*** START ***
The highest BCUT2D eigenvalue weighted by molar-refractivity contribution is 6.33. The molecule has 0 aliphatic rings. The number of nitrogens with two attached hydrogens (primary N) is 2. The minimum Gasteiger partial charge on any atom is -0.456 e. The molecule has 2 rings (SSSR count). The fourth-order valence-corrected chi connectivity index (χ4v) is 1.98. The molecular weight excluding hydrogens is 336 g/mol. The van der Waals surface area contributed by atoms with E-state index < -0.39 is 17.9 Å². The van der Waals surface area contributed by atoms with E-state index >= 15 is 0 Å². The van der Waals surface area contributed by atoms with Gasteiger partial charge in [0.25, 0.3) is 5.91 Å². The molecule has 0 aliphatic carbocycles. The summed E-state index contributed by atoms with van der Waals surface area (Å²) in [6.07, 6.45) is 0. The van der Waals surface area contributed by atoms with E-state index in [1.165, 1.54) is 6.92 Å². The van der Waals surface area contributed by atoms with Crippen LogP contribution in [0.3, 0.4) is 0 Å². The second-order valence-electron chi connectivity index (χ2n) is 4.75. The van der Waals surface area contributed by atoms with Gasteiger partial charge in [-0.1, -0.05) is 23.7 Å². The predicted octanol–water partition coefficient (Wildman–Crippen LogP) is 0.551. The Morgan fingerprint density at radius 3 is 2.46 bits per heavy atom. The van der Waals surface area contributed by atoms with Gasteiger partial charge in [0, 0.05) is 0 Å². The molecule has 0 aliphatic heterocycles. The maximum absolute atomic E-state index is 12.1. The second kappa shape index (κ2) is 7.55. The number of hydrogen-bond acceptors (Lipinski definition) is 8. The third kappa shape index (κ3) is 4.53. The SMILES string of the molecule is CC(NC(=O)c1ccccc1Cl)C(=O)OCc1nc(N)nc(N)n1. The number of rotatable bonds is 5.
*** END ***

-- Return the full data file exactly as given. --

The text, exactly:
The highest BCUT2D eigenvalue weighted by molar-refractivity contribution is 6.33. The molecule has 0 aliphatic rings. The number of nitrogens with two attached hydrogens (primary N) is 2. The minimum Gasteiger partial charge on any atom is -0.456 e. The molecule has 2 rings (SSSR count). The fourth-order valence-corrected chi connectivity index (χ4v) is 1.98. The molecular weight excluding hydrogens is 336 g/mol. The van der Waals surface area contributed by atoms with E-state index < -0.39 is 17.9 Å². The van der Waals surface area contributed by atoms with E-state index >= 15 is 0 Å². The van der Waals surface area contributed by atoms with Gasteiger partial charge in [0.25, 0.3) is 5.91 Å². The molecule has 0 aliphatic carbocycles. The summed E-state index contributed by atoms with van der Waals surface area (Å²) in [6.07, 6.45) is 0. The van der Waals surface area contributed by atoms with E-state index in [1.165, 1.54) is 6.92 Å². The van der Waals surface area contributed by atoms with Crippen LogP contribution in [0.3, 0.4) is 0 Å². The second-order valence-electron chi connectivity index (χ2n) is 4.75. The van der Waals surface area contributed by atoms with Gasteiger partial charge in [-0.1, -0.05) is 23.7 Å². The predicted octanol–water partition coefficient (Wildman–Crippen LogP) is 0.551. The Morgan fingerprint density at radius 3 is 2.46 bits per heavy atom. The van der Waals surface area contributed by atoms with Gasteiger partial charge in [0, 0.05) is 0 Å². The molecule has 0 aliphatic heterocycles. The maximum absolute atomic E-state index is 12.1. The second kappa shape index (κ2) is 7.55. The number of hydrogen-bond acceptors (Lipinski definition) is 8. The third kappa shape index (κ3) is 4.53. The SMILES string of the molecule is CC(NC(=O)c1ccccc1Cl)C(=O)OCc1nc(N)nc(N)n1. The number of rotatable bonds is 5.